Interviews

The Lifeguard: Joshua Williams

With lives at stake each day, this Isopure athlete finds the perfect formula for optimizing his physical conditioning.

Name: Joshua Williams
Occupation: Lifeguard
Age: 36

It may look like a chill job to those who see it on TV, but being a real-life lifeguard is no day at the beach. Just ask Joshua Williams who ventures into dangerous waters on a daily basis to save lives. The stakes are high each time he heads out to sea, and being in peak condition is tantamount to emerging alive. "Being an ocean lifeguard has allowed me to use my athleticism and decisive thinking in extreme conditions to protect people, says the incredibly fit protector of the sea. "My passion stems from my overwhelming love of being around the water. In addition to plucking people from the angry ocean, Williams also finds the beauty in the vast waters through his passion for filmmaking and photography. "They are my way of capturing a world of beauty, and creating a narrative using composition and storytelling." Here's some more about Joshua and his job as a lifeguard.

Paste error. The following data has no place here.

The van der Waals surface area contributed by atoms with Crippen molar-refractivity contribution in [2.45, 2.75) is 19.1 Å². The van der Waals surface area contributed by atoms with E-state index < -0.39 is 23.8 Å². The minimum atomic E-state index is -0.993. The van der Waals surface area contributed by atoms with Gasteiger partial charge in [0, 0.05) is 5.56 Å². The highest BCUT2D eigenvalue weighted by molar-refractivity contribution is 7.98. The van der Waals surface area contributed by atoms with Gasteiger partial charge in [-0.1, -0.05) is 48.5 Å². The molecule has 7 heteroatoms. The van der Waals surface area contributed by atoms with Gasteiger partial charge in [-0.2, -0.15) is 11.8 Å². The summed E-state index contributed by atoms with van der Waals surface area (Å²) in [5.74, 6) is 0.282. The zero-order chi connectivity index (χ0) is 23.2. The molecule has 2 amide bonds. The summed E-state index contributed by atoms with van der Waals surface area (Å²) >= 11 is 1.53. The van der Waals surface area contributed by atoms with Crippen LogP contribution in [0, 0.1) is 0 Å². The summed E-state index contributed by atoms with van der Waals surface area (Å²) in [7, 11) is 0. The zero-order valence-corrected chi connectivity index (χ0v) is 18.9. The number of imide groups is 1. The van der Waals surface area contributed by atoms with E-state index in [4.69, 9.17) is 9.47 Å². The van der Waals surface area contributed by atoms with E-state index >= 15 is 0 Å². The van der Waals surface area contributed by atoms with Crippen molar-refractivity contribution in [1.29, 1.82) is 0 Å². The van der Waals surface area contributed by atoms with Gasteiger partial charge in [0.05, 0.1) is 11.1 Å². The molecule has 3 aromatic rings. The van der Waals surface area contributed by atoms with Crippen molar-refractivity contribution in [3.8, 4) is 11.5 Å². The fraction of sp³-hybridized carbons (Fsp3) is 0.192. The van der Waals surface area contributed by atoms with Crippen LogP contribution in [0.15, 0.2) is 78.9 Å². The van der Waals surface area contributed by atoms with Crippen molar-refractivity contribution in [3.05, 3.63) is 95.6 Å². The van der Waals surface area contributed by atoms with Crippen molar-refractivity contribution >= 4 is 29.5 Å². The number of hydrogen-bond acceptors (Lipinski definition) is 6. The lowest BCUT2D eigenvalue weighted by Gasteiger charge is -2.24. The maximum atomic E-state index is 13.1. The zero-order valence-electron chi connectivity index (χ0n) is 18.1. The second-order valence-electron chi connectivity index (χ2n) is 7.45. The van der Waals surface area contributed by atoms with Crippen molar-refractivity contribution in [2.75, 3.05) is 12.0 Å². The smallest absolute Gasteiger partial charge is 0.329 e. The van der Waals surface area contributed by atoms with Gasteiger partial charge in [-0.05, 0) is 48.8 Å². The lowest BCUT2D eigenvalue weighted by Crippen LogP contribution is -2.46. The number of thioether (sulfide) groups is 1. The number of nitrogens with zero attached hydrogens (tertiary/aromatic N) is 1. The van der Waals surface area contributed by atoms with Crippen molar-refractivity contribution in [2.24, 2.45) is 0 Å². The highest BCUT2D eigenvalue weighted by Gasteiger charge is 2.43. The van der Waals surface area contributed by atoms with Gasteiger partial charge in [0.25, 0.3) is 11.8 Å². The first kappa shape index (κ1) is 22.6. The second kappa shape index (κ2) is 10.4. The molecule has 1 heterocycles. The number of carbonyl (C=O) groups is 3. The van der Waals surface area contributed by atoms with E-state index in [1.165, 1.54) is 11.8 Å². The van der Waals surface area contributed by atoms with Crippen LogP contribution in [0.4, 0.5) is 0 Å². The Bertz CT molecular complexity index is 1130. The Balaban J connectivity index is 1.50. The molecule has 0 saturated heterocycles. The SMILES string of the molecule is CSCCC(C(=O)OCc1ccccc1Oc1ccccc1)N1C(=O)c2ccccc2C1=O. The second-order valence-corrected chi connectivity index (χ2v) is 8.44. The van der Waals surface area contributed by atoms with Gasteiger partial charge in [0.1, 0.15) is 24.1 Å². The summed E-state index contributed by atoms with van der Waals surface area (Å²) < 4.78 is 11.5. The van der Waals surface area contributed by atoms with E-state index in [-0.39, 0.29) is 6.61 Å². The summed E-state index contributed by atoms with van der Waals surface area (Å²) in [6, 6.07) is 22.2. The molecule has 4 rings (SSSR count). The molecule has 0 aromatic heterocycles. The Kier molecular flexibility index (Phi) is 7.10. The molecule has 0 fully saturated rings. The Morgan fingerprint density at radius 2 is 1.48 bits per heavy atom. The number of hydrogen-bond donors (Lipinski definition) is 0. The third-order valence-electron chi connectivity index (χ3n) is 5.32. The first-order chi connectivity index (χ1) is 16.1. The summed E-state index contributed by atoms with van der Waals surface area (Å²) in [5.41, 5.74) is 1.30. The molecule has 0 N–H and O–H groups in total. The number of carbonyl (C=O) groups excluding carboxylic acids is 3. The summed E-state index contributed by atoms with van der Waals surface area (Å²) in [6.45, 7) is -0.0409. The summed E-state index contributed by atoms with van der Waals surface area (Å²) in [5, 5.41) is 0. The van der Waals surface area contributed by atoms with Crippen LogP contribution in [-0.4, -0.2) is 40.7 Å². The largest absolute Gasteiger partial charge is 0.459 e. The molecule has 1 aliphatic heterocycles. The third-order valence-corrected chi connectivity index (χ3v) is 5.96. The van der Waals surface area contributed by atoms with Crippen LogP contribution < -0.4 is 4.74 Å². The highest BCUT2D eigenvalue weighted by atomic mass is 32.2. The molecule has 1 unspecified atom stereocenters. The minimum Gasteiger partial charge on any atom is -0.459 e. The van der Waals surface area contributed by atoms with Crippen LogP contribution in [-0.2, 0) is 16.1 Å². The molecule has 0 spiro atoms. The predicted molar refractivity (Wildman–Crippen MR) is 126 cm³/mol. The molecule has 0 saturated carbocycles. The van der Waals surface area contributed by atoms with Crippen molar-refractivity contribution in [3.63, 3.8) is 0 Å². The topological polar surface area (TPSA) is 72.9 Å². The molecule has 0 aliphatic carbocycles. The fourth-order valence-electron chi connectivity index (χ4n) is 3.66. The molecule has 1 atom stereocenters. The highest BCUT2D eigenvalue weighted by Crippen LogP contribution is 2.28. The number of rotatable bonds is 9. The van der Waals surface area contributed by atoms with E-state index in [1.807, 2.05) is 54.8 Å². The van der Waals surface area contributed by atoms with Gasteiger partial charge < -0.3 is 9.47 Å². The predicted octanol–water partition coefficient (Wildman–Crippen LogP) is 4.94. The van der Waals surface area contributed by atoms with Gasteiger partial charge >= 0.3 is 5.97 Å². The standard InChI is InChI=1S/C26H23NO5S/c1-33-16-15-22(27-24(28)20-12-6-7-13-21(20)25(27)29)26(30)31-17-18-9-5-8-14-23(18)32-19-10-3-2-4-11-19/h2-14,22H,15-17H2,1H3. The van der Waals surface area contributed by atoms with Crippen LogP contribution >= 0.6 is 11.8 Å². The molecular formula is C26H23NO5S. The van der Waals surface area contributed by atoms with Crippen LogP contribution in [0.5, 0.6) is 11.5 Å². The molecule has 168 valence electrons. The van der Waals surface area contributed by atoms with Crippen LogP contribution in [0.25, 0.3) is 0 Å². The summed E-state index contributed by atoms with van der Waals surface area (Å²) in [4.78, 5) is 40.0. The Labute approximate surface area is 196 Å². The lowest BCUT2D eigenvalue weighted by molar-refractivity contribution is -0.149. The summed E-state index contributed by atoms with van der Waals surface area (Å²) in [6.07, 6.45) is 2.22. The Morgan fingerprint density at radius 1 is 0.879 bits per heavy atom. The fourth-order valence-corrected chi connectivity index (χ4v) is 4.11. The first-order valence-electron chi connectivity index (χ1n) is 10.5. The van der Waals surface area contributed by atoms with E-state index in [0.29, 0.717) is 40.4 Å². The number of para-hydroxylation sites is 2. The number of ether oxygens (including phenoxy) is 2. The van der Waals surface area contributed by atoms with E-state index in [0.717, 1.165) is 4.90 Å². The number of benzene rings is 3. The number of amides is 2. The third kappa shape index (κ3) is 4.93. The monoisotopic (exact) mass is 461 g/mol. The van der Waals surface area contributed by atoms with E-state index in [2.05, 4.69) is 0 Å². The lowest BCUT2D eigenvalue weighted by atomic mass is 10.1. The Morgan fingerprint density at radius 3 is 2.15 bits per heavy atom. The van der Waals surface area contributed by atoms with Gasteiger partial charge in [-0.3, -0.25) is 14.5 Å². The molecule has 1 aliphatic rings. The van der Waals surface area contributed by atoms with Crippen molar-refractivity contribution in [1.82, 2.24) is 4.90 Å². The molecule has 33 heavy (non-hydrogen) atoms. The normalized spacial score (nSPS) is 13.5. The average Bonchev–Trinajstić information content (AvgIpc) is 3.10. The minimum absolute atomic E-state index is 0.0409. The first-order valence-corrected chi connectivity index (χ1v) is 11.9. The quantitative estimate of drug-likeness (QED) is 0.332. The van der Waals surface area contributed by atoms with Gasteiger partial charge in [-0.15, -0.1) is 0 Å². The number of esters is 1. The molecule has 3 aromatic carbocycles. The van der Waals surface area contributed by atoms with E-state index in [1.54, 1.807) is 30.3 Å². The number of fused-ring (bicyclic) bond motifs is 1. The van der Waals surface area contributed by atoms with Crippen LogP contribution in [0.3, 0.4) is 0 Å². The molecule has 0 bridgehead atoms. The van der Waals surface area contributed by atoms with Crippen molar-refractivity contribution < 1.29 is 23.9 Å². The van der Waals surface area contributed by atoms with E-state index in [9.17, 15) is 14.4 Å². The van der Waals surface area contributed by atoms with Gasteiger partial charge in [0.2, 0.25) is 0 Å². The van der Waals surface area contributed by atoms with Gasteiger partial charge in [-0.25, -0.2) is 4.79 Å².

M&F: How long have you been active in your field and how did you get into it?

JW: This is my 15th summer working the beaches of Los Angeles County. I started photography in high school and never wavered.

What types of training did you have to do to get where you are today?

Swimming, surfing, and rock climbing.

How does your job require you to be physically fit on a day to day basis?

When mother ocean decides to send swells to the coast of Southern California, the grim reaper comes along with her wanting to make soup out of people. In a 8-10 hour shift one ocean lifeguard can make up to a dozen rescues or more, which means a lot of running and swimming in and out of the water. Distance to victim can range up to 50-100 yards off the coast, which requires swimming out to them and pulling them back to shore through heavy surf.Tell us a little about your exercise/training regimen:Surfing, sand running, climbing, aquatic center pool training a few time a week (3,000 yards every hour), and ocean swimming


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